In the end, he simply didn’t shine like this duo did. They will always remain a pair in my mind. For one reason, they made up what was perhaps the best off ball linebacker duo in the league in 2015. For another, they serve as a perfect example as to how injury luck is just that.

Rewind back to the 2014 and Marshall only really got his first break into the lineup because of injuries to Trevathan that limited him to just 98 snaps all season. So after 2015 when Elway had to come to a decision on the veteran free agent, he instead let him depart for a 4-year $28 million contract with the Bears. Minus Danny, the Wade Phillips defense would lean on Marshall and a young backup named Todd Davis.

In early 2016 the Duke doubled down on his decision and extended Marshall because of his strong play to start the season. Hindsight is 20-20, and we now know that various ailments would impair the linebacker over the remainder of his Broncos’ career.

So throwing these two together one last time feels like a fitting end to a complicated decade for Denver linebackers.

Trevathan was a true 3 down force in the middle of the Broncos’ defense.

Corner: Aqib Talib

Safety: T.J. Ward

Safety: Darian Stewart

Corner: Champ Bailey

Nickel: Chris Harris Jr.

It’s hard to breakup the No Fly Zone, so I’m not going to try with Roby for Champ my one exception. I’m sure he’d understand, and if I had to go dime we could do a heck of a lot worse than the former first rounder.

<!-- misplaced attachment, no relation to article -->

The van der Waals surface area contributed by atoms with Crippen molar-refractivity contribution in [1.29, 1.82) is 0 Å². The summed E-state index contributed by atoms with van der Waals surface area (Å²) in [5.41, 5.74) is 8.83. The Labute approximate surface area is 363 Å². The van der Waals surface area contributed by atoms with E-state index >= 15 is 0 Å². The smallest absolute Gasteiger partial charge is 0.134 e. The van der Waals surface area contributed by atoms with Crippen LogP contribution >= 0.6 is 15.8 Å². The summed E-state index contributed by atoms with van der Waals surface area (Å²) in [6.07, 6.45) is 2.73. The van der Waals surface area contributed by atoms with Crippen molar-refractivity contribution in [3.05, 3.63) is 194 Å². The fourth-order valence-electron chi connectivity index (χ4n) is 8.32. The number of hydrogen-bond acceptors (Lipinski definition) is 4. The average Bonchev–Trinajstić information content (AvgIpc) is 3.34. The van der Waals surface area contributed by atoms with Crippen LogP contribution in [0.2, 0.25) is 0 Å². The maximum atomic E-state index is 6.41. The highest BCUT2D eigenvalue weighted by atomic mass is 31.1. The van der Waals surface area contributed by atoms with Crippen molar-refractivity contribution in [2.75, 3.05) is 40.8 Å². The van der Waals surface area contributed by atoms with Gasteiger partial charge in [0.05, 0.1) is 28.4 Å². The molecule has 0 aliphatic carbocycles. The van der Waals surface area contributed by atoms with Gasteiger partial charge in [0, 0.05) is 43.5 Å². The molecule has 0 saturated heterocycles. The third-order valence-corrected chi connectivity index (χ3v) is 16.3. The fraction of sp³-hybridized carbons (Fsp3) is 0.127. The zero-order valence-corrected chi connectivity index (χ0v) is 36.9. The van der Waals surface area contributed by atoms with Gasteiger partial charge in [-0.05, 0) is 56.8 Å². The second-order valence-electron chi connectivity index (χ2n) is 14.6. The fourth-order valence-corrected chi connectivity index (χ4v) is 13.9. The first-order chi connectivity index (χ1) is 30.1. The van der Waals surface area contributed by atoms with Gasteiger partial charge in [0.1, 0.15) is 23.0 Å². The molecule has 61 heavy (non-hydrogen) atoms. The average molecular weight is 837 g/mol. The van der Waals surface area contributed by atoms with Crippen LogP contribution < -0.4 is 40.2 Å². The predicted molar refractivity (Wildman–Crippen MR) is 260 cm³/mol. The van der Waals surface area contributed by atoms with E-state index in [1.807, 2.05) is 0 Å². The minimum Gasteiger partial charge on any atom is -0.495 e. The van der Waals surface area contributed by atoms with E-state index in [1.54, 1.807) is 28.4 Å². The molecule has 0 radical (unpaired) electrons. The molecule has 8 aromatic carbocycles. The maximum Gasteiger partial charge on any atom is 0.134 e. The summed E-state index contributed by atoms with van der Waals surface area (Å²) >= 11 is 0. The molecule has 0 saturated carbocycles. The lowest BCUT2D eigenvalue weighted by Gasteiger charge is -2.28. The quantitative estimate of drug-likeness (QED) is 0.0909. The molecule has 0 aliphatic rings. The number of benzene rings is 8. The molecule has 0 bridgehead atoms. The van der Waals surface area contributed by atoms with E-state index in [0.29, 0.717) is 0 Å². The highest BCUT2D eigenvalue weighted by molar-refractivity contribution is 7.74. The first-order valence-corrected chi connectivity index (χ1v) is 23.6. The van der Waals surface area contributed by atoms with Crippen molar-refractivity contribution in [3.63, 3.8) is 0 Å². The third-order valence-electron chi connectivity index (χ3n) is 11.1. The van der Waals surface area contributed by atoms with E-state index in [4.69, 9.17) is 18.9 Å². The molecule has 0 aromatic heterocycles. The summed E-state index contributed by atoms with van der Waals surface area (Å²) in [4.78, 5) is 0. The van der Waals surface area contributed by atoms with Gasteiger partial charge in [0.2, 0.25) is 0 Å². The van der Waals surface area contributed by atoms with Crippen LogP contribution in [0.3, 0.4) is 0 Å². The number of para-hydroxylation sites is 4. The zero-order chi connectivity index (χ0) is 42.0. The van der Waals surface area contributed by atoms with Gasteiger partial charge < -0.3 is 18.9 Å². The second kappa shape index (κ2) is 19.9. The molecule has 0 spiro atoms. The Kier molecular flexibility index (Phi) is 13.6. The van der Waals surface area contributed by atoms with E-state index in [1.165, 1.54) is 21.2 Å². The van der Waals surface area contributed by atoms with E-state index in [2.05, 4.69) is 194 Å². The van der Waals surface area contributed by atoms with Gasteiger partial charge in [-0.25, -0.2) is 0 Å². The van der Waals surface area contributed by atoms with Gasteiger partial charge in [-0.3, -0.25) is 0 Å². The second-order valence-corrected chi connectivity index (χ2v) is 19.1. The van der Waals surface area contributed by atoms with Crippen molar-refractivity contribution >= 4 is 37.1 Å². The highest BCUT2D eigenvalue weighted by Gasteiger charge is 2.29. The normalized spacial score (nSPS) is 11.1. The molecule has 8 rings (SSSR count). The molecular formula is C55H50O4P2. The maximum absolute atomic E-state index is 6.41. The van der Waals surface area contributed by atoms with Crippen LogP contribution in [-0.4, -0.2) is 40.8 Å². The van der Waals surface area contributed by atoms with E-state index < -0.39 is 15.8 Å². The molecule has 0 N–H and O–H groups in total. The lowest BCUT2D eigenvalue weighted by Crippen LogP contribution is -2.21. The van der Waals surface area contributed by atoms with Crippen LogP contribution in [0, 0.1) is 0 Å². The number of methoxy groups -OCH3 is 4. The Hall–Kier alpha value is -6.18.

This was an easy group I spent way too long overthinking. Guys like Dominique Rodgers-Cromartie, Tracy Porter, and Brian Dawkins were all good to great players at one point in their NFL careers. They simply didn’t do enough in Denver to unseat these five.

Justin Simmons is another guy we could look back on and wonder about in a few years, but after pushing Ward off the roster in 2017 it took the former 3rd round pick some time and Vic Fangio to find his stride.

Offense

Coordinator: Adam Gase

There was a stretch of time where I would argue with people that Denver made a huge mistake hiring Gary Kubiak over Gase because of how it’d hurt the team in the long haul. Oops.

Even with how big a mistake he’s been as a head coach, Gase had a run with Peyton that was about as magical as it gets. If I had to actually take this offense onto the field he’d be the coordinator calling plays for it.

The 2013 Broncos averaged almost 40 points a game.

Left Tackle: Ryan Clady

Left Guard: Zane Beadles

Center: Matt Paradis

Right Guard: Louis Vasquez

Right Tackle: Orlando Franklin

One of the more interesting groups to put together as the Broncos made a noticeable shift with their blocking schemes over the decade. It shows in this list, and it’s going to be interesting going forward how the team continues to blend gap and zone blocking to make the most of the personnel on the roster, but that’s a discussion for another time.

Chris Kuper may be a name some are wondering about here because he did finish out his playing career in the 2010’s, but because so much of it was spent on I.R. I couldn’t place him.

Clady came in as a rookie from Boise as a worthy heir to Matt Lepsis and was quietly one of the better left tackles in football ‘til injuries derailed him. He was cat quick with smooth mobility for his size.

Which makes him quite the contrast for players like Franklin, and Vasquez. Both were built to maul an opponent and excelled in power schemes. The latter is one of the more peculiar successful free agent signings of the decade as he came over from the Chargers, eventually played some tackle, and disappeared from football after the 2015 season at 28.

Zane Beadles was a McDaniels find that turned into an solid blocker in space and along the second level during his Broncos career. As good as he was, Elway probably made the right call to let him take a big deal with the Jacksonville Jaguars after Super Bowl 48.